Subject(s)
COVID-19 , Indians, North American , Suicide , Adolescent , Alaska , COVID-19/prevention & control , Community-Based Participatory Research , Humans , Pandemics , Suicide/prevention & control
15.
BMC Health Serv Res ; 22(1): 718, 2022 May 31.
Article in English | MEDLINE | ID: covidwho-1951223

ABSTRACT

BACKGROUND: The COVID-19 pandemic has been impacting the need, utilization, and delivery of mental health services with greater challenges being faced by clients and providers. With many clients facing reduced access to services and social isolation, a focus on suicide risk assessment and prevention is critical. Concern is particularly increased for clients with schizophrenia spectrum disorders given data show suicide rates are disproportionately high for those with psychosis in comparison to the general population. Provider perspectives of challenges in service delivery are needed to inform efforts to improve access, feasibility, and quality of mental health care throughout the evolving pandemic. This study explored mental health provider perspectives of client challenges in service utilization and provider challenges in service delivery, including remote engagement, suicide risk assessment, and treatment of psychosis. METHODS: Data were collected from social work mental health providers (n = 12) in United States community mental health setting. Providers consented to participate and responded to questions about service delivery experiences in late 2020 and in relation to COVID-19. Demographic and practice-related provider data were explored descriptively using SPSS and qualitative data using open coding and grounded theory methods in Dedoose. RESULTS: Among the 9 providers who engaged in remote service delivery, 7 (77.8%) experienced challenges in remote engagement with clients and 8 (88.9%) experienced challenges in treatment of psychosis. Among the 7 providers who engaged in remote suicide assessment, 4(57%) experienced challenges. Qualitative themes emerged including logistic (e.g., technology access and use), engagement (e.g., virtual rapport-building and limited remote services), and clinical (e.g., difficulty assessing suicide risk, internal stimuli, abnormal involuntary movement, and affect) challenges in service delivery. CONCLUSIONS: Provider perspectives are essential to inform efforts to build resources and problem-solve challenges and barriers that both providers and clients face throughout various shifts in mental health service delivery. Findings emphasize the need to troubleshoot client access to technology, bolster support for providers to prevent burnout, and greater provider training to improve skills in remote engagement, assessment, and treatment, particularly in relation to psychosis and suicide prevention. Study implications are not only critical for the evolving COVID-19 pandemic, but also in preparation for ongoing shifts in service delivery as technology evolves.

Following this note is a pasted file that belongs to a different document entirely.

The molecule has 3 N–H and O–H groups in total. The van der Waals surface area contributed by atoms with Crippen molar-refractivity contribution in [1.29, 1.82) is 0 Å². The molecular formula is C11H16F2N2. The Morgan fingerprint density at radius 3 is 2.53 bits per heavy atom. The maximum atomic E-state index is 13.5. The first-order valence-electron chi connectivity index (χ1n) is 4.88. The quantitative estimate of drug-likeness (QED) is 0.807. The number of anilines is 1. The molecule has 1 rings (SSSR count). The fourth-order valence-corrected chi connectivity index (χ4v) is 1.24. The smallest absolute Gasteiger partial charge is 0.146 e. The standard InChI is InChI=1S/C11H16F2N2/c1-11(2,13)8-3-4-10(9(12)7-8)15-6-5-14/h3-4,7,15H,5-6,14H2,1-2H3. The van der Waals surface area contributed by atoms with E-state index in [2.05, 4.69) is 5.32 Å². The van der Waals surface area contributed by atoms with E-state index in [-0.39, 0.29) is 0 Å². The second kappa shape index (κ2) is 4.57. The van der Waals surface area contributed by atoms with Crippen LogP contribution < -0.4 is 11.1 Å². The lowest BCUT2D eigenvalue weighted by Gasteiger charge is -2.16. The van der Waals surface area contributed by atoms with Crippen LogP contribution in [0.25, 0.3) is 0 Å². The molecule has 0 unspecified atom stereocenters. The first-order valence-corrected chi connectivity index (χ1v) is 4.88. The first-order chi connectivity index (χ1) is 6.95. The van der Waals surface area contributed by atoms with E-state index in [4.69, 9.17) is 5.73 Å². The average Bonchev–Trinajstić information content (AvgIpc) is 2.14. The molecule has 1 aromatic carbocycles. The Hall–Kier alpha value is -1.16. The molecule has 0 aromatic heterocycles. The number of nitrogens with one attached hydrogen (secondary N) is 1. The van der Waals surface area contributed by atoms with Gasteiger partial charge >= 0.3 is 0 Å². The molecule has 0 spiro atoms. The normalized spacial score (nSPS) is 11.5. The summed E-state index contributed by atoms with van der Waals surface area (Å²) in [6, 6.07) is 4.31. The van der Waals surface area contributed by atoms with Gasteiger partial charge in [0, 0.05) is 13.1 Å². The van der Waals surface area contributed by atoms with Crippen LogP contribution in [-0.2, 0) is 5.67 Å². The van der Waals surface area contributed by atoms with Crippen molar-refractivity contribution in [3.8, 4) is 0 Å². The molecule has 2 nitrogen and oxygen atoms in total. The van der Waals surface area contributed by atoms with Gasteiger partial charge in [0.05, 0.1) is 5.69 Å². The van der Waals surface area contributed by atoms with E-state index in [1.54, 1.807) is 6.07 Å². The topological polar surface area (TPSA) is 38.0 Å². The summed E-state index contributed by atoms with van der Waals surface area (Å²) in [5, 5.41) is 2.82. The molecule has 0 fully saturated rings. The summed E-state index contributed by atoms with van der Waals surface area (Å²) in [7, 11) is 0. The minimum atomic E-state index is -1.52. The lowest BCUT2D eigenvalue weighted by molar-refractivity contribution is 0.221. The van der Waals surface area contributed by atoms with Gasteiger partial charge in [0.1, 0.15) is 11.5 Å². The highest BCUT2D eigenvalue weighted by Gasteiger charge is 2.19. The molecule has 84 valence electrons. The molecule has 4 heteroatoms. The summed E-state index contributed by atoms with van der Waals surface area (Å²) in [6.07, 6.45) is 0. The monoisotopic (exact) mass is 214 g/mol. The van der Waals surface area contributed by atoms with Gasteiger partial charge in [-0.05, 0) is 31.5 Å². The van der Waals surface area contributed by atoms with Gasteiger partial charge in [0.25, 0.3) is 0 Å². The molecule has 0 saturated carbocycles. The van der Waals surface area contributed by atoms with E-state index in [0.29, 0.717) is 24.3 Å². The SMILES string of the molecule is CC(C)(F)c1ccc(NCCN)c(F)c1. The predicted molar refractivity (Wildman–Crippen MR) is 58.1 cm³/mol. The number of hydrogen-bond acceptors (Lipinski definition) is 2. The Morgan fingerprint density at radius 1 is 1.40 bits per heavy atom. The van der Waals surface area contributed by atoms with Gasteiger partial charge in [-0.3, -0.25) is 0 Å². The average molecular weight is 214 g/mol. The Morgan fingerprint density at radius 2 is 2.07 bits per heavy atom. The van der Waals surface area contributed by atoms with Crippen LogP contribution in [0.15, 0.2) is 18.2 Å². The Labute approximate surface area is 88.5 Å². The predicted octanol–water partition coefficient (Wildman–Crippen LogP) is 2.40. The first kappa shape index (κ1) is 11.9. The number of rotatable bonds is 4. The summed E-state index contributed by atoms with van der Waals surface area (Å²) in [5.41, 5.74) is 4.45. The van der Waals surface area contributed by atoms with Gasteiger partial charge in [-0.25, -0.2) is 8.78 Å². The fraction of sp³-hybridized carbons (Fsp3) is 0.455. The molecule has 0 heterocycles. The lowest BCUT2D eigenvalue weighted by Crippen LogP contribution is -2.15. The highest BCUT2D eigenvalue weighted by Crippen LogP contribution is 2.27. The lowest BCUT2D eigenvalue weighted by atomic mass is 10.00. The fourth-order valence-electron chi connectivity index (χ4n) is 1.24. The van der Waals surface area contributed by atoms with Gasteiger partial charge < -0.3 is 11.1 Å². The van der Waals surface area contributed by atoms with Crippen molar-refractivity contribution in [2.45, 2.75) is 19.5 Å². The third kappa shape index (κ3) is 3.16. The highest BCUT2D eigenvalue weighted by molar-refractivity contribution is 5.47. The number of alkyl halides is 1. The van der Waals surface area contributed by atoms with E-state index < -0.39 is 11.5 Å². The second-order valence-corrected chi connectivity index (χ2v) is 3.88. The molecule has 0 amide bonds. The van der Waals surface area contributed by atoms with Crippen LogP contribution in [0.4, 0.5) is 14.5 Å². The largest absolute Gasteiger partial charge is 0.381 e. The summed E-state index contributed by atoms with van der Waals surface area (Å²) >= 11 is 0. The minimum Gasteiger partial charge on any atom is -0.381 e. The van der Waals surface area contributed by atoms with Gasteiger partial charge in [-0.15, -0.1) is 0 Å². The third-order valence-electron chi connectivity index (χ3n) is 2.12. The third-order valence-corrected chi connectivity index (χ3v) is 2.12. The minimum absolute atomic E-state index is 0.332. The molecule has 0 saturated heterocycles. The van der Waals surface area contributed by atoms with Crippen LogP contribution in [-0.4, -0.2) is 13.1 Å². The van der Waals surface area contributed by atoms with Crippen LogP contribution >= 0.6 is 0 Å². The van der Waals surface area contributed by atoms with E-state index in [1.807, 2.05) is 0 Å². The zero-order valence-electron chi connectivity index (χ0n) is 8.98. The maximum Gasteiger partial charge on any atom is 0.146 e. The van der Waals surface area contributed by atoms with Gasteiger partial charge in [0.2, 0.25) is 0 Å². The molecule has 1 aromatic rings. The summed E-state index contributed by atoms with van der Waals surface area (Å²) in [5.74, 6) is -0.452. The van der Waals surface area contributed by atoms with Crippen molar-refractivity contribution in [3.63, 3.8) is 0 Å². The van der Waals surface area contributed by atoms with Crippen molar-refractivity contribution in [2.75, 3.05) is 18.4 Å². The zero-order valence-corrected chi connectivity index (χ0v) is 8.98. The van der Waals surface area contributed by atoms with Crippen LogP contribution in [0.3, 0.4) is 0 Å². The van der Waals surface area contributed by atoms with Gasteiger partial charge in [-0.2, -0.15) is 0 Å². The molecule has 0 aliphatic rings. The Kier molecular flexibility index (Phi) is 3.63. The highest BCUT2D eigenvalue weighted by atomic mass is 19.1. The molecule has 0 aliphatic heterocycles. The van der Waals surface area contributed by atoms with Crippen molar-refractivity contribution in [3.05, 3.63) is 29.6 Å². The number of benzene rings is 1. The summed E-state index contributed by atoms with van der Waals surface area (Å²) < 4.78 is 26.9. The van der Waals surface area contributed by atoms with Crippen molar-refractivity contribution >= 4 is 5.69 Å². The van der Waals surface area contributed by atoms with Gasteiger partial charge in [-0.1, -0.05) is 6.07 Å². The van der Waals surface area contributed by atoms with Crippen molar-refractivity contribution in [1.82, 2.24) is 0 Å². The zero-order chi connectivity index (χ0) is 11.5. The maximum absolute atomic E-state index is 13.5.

Subject(s)
COVID-19 , Psychotic Disorders , Suicide , COVID-19/epidemiology , Humans , Mental Health , Pandemics , Psychotic Disorders/epidemiology , Psychotic Disorders/therapy , Risk Assessment , Suicide/prevention & control
16.
J Child Psychol Psychiatry ; 63(8): 833-835, 2022 08.
Article in English | MEDLINE | ID: covidwho-1949495

ABSTRACT

The world has experienced an unprecedented mental health crisis associated with the COVID-19 pandemic (Liu et al., 2020). After more than two years navigating the associated uncertainty and distress, the impact on youth mental health continues to be a pressing concern. Those in the mental health field, as well as the children and families plagued by its impact, are inundated with seeing firsthand the impact on youth's functioning. This includes increases in depression and suicide (Asarnow & Chung, 2021; Manzar et al., 2021), and having to navigate siloes in care and often even an inability when in crisis to access a continuum of services (Zhai, 2021). This has highlighted the significant issues with accessibility of mental health care and inequitable access to care for youth mental health both in the United States and globally. We continue to experience daily the impact of insufficient resources for youth behavioral health. For those in the field who prioritize the need for more robust intervention approaches, the child mental health crisis associated with the pandemic has highlighted the need for us to develop more novel and innovative interventions.


Subject(s)
COVID-19 , Mental Health Services , Suicide , Adolescent , COVID-19/prevention & control , Child , Humans , Pandemics , Schools , Suicide/prevention & control , Suicide/psychology , United States
17.
PLoS One ; 17(3): e0264984, 2022.
Article in English | MEDLINE | ID: covidwho-1938425

ABSTRACT